Omnium Gatherum - Beyond (2013)

Yet another band who I sort of mumble their name whenever I speak or talk to others about. I may do internet searches by just pounding out “omnomnomnom gatherum” and waiting for the autocorrect to lead me in the right direction. We are back after some frightful excursions to Lightning Swords of Death’s satanic dungeon and Paysage D’Hiver’s hunting cabin next to the outer realm of non-being. Once again we are under red skies in the majestic glens of melodic death. A place where golden mountains shimmer like ocean waves at dawn. It is time to leave any descriptions of “alienating,” “dissonant,” or “abstract” and bask in the warm glow of the Elysian fields. Or Finland. Whatever.

Om-ni-um Ga-ther-um is a Finnish melodic death act who has been held together by two core members. Total Devastation drummer Jarmo Pikka and In-som-ni-um guitarist Markus Vahala. Outside of those two members, the band has switched out keyboards, bassists, other guitarists, and even vocalists. The instability of the lineup makes it difficult to compare their body of work but the closest relative to the band’s sixth record Beyond is 2011’s New World Shadows. As if urged by a greater cause, Omnium Gatherum is attempting to both predicate and build the future — a place where guitarwork and synth become fused together and everything sounds like music from Final Fantasy VII.

I enjoyed New World Shadows. Compared to 2008’s The Red Shift and previous albums, the new subtle style offered a more melodic and ornamented style. While synth has always been a part of the band’s style, the work in 2005’s Years in Waste feels merely formative compared to New World Shadows and Beyond. For a record marching under the melodic death banner, I see no problem in it moving at the speed of light and at the consistency of water flowing gently over smooth stones.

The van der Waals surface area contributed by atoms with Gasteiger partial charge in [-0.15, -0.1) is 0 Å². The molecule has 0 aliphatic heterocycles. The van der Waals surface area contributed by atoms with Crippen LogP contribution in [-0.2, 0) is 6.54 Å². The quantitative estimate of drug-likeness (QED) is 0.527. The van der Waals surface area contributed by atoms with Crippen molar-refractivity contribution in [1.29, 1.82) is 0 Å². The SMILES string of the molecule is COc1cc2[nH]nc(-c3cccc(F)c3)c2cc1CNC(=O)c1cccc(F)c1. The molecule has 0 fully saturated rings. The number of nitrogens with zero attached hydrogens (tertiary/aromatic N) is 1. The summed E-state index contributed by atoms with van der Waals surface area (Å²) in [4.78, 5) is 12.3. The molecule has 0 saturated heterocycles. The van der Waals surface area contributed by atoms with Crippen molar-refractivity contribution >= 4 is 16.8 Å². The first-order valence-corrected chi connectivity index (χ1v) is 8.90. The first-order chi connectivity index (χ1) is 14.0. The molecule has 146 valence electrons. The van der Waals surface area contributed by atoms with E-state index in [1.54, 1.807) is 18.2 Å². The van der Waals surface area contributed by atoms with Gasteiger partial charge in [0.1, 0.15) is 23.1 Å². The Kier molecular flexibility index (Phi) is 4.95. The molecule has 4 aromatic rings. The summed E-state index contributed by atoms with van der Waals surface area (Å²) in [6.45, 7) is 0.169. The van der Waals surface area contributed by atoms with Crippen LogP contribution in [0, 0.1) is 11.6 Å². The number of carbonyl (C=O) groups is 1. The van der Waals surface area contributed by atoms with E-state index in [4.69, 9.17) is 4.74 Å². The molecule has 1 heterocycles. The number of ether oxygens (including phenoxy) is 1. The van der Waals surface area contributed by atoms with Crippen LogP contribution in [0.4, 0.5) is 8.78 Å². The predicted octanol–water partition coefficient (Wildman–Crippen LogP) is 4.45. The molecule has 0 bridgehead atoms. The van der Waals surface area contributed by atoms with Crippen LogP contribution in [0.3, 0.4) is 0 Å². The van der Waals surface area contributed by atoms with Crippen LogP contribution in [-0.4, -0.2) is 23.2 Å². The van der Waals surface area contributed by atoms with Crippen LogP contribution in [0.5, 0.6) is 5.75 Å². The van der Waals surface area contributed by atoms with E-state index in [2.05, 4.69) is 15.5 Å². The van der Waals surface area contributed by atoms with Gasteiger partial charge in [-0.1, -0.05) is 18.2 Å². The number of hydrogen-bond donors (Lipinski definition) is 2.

Beyond is a record with both shortcomings and strengths. Its strong points are in the complete melding of keyboard and guitar work. Beyond, like its predecessor, transcends time in its instrumental passages to create something that, oddly made me gasp in excitement. I already made a video game joke but the heavy use of synth / guitar echoes the soundscapes of Playstation, Sega Saturn, and Atari Jaguar. The instrumental sections on Beyond are absolutely breathtaking and more than deserve their right for attention. This contrasts sadly against the other less impressive aspects of the record.

The vocals from Jukka Pelkonen worked on albums like 2007’s Stuck Here on Snake Ways and even to some lesser degree 2008’s The Red Shift. But while I just mentioned the softening and refinement of the instrumental sections, the gruff vocals have increasingly become alienated from the sound. At points through Beyond the vocals feel stumbling between guitar solos and interrupt the album’s flow. This happened with New World Shadows and continues throughout Beyond. This is a shame because the range in distortion and the gravely texture exhibited by Pelkonen would be better complimented if it wasn’t for so much atmosphere of soothing rushing water.

Omnium Gatherum (first time typing that correctly) feels like a band in transition from a competent melodic death act into something more progressive, interesting, and possibly made of polygons. Though Beyond feels less sure of itself than previous records, it has not been until the band’s more recent albums where I have been able to find them in the vast melodic death glens. The cover paintings from onetime vocalist Olli Lappalainen is may seem incidental yet Beyond’s cover is striking and most importantly memorable. They are starting to become recognizable. Hey, it’s a large place and somewhere I wish to make my home. As long as I can get to Paysage D’Hiver’s hunting cabin from here I will be fine.

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